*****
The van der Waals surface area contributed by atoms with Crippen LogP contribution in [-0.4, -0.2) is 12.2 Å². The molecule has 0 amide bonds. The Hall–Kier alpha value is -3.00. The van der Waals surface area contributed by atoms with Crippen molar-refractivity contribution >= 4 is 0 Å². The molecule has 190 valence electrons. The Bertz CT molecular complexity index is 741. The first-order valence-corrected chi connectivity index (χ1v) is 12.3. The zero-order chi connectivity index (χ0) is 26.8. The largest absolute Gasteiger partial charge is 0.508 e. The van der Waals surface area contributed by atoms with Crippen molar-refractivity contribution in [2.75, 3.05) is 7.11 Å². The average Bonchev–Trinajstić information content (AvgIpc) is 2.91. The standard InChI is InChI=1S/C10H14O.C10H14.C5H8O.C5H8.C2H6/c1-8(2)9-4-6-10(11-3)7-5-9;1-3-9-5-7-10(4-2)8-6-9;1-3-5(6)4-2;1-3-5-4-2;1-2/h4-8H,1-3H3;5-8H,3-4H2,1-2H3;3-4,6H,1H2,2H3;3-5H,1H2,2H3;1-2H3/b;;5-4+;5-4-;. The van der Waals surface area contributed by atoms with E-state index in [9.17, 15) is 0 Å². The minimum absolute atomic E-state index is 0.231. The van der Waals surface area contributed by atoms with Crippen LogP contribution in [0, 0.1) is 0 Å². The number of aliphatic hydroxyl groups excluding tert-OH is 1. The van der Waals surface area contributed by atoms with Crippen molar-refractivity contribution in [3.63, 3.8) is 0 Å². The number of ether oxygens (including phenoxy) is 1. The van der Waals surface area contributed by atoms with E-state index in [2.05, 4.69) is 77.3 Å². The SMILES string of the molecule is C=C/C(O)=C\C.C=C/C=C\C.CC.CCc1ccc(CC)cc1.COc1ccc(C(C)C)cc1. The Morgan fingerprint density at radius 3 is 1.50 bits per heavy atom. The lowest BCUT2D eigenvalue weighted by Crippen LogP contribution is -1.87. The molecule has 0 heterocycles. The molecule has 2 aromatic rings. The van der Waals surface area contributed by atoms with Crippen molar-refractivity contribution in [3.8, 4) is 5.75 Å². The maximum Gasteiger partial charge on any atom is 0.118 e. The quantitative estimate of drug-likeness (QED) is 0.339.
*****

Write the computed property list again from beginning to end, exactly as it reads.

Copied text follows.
The van der Waals surface area contributed by atoms with Crippen LogP contribution in [-0.4, -0.2) is 12.2 Å². The molecule has 0 amide bonds. The Hall–Kier alpha value is -3.00. The van der Waals surface area contributed by atoms with Crippen molar-refractivity contribution >= 4 is 0 Å². The molecule has 190 valence electrons. The Bertz CT molecular complexity index is 741. The first-order valence-corrected chi connectivity index (χ1v) is 12.3. The zero-order chi connectivity index (χ0) is 26.8. The largest absolute Gasteiger partial charge is 0.508 e. The van der Waals surface area contributed by atoms with Crippen molar-refractivity contribution in [2.75, 3.05) is 7.11 Å². The average Bonchev–Trinajstić information content (AvgIpc) is 2.91. The standard InChI is InChI=1S/C10H14O.C10H14.C5H8O.C5H8.C2H6/c1-8(2)9-4-6-10(11-3)7-5-9;1-3-9-5-7-10(4-2)8-6-9;1-3-5(6)4-2;1-3-5-4-2;1-2/h4-8H,1-3H3;5-8H,3-4H2,1-2H3;3-4,6H,1H2,2H3;3-5H,1H2,2H3;1-2H3/b;;5-4+;5-4-;. The van der Waals surface area contributed by atoms with E-state index in [9.17, 15) is 0 Å². The minimum absolute atomic E-state index is 0.231. The van der Waals surface area contributed by atoms with Crippen LogP contribution in [0, 0.1) is 0 Å². The number of aliphatic hydroxyl groups excluding tert-OH is 1. The van der Waals surface area contributed by atoms with Crippen molar-refractivity contribution in [3.63, 3.8) is 0 Å². The number of ether oxygens (including phenoxy) is 1. The van der Waals surface area contributed by atoms with E-state index in [2.05, 4.69) is 77.3 Å². The SMILES string of the molecule is C=C/C(O)=C\C.C=C/C=C\C.CC.CCc1ccc(CC)cc1.COc1ccc(C(C)C)cc1. The Morgan fingerprint density at radius 3 is 1.50 bits per heavy atom. The lowest BCUT2D eigenvalue weighted by Crippen LogP contribution is -1.87. The molecule has 0 heterocycles. The molecule has 2 aromatic rings. The van der Waals surface area contributed by atoms with Crippen molar-refractivity contribution in [3.8, 4) is 5.75 Å². The maximum Gasteiger partial charge on any atom is 0.118 e. The quantitative estimate of drug-likeness (QED) is 0.339.